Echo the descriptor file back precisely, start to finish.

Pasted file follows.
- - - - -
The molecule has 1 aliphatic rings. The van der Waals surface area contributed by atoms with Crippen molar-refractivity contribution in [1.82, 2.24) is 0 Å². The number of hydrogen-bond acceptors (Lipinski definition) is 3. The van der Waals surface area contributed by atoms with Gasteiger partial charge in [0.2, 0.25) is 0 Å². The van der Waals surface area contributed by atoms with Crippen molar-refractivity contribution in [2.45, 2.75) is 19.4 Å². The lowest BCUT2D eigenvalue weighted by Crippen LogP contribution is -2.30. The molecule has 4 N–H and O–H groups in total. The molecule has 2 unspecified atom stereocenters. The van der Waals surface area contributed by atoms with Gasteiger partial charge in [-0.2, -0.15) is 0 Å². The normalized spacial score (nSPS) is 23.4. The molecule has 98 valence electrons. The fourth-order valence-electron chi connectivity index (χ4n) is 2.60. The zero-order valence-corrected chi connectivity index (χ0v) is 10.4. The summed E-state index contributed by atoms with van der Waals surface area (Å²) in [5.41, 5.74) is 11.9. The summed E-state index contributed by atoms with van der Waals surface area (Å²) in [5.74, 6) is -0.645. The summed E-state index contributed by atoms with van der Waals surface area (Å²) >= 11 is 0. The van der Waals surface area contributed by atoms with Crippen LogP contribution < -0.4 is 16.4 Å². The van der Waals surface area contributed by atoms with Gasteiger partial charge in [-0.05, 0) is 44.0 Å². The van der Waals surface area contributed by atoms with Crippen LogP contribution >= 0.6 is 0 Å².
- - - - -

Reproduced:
The molecule has 1 aliphatic rings. The van der Waals surface area contributed by atoms with Crippen molar-refractivity contribution in [1.82, 2.24) is 0 Å². The number of hydrogen-bond acceptors (Lipinski definition) is 3. The van der Waals surface area contributed by atoms with Gasteiger partial charge in [0.2, 0.25) is 0 Å². The van der Waals surface area contributed by atoms with Crippen molar-refractivity contribution in [2.45, 2.75) is 19.4 Å². The lowest BCUT2D eigenvalue weighted by Crippen LogP contribution is -2.30. The molecule has 4 N–H and O–H groups in total. The molecule has 2 unspecified atom stereocenters. The van der Waals surface area contributed by atoms with Gasteiger partial charge in [-0.2, -0.15) is 0 Å². The normalized spacial score (nSPS) is 23.4. The molecule has 98 valence electrons. The fourth-order valence-electron chi connectivity index (χ4n) is 2.60. The zero-order valence-corrected chi connectivity index (χ0v) is 10.4. The summed E-state index contributed by atoms with van der Waals surface area (Å²) in [5.41, 5.74) is 11.9. The summed E-state index contributed by atoms with van der Waals surface area (Å²) in [5.74, 6) is -0.645. The summed E-state index contributed by atoms with van der Waals surface area (Å²) >= 11 is 0. The van der Waals surface area contributed by atoms with Crippen LogP contribution < -0.4 is 16.4 Å². The van der Waals surface area contributed by atoms with Gasteiger partial charge in [-0.05, 0) is 44.0 Å². The van der Waals surface area contributed by atoms with Crippen LogP contribution >= 0.6 is 0 Å².